The recent tragic and traumatic death of an elderly man in Pittston, which was ruled “suicide by cop,” should give us pause and compel us to wonder how such things can happen.
Loneliness and isolation are increasing in our society. Treatment funding and availability of mental health care are not sufficient, and stigmas still persist that reduce many people’s willingness to seek help.
Police are increasingly called to respond to crises related to mental health and substance abuse that require the wisdom of Solomon, with little time to reflect. It is estimated that between 7 percent and 15 percent of police calls involve a person with a mental illness who might be in crisis.
These situations must be handled immediately, usually without involvement of mental heath professionals. Most police receive little training in mental health. The U.S. Supreme Court has ruled that lack of adequate police training may create municipal liability, where failure to train amounts to “deliberate indifference” for the rights of persons with whom police come into contact.
To be very clear: Tragedies cannot always be prevented. Sometimes police officers and people in mental health crisis are injured or killed. However, these traumatic incidents can be reduced, and more positive outcomes can be achieved.
One very promising effort in this direction is the Memphis Tennessee’s “Crisis Intervention Team” model, or CIT. Police officers can volunteer to receive additional mental health training and respond to calls where a mental health crisis is identified. These officers are proud of the work they do. The White House has recognized the pioneering work of the Memphis police.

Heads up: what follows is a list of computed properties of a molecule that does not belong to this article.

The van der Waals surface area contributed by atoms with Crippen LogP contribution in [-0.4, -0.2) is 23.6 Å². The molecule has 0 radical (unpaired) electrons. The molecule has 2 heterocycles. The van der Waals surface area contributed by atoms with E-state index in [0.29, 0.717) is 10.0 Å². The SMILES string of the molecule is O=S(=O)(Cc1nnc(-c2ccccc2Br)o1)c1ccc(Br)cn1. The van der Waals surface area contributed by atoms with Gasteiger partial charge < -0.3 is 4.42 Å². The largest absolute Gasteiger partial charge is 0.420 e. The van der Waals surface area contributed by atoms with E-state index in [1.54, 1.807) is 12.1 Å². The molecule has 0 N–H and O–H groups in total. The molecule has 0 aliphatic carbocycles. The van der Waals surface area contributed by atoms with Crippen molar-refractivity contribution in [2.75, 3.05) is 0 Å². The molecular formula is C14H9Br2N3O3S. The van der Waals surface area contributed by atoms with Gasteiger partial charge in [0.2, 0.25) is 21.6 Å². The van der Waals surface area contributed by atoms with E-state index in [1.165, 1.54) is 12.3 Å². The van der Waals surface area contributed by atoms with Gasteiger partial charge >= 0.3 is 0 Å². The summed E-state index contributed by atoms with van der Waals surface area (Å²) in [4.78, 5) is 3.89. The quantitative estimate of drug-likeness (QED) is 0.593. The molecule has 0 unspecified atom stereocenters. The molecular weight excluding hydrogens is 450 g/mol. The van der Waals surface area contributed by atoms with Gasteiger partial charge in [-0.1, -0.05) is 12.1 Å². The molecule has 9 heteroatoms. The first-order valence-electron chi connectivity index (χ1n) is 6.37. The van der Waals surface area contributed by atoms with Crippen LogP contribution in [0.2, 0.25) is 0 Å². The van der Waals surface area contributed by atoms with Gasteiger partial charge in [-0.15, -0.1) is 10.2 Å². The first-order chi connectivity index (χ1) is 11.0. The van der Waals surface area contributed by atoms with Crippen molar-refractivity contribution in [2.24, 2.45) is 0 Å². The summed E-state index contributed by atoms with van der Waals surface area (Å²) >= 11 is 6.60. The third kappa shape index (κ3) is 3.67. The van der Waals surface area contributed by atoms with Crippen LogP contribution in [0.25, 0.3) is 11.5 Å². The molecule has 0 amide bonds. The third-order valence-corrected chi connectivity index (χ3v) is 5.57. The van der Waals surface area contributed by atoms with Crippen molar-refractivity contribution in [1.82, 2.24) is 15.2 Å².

The CIT started in 1988 when the Memphis police responded to a crisis in which a mentally ill man with a knife was shot and killed by police. The community was up in arms. Out of that tragedy came the creative work of a then police lieutenant who initiated the CIT program and later championed it nationally.
Since police have been trained in the 21-foot rule, which indicates that a person with a knife is a threat to an officer’s life if this distance is not maintained, increasing numbers of mentally ill people are being shot and killed, according to some reports.
In Akron, Ohio, police have adopted CIT training and the use of Tasers, which are effective at 21 feet. The tactics not only have saved lives, but also prevented trauma for officers who might have otherwise used guns. The Akron CIT program recommends that one-quarter of a police force receive CIT training.
Crisis Intervention Team programs have reduced injuries to officers, facilitated more access to mental health services for people in crisis, reduced arrests and prevented traumatic and tragic events for police, families and communities. Confidence in police is increased, and families are more likely to call police for help. Often an officer arrives who has a relationship with the family and the person who is in a mental health crisis.
Members of the National Alliance on Mental Illness attest to the facts of their heartbreaking personal experiences of having mentally ill family members and being fearful of calling the police for help, uncertain if police would be sympathetic, compassionate and helpful.
The Memphis CIT model is changing that. More win-win outcomes are being facilitated. It’s up to us all to be part of that.
Robert E. Griffin is a psychologist in Forty Fort.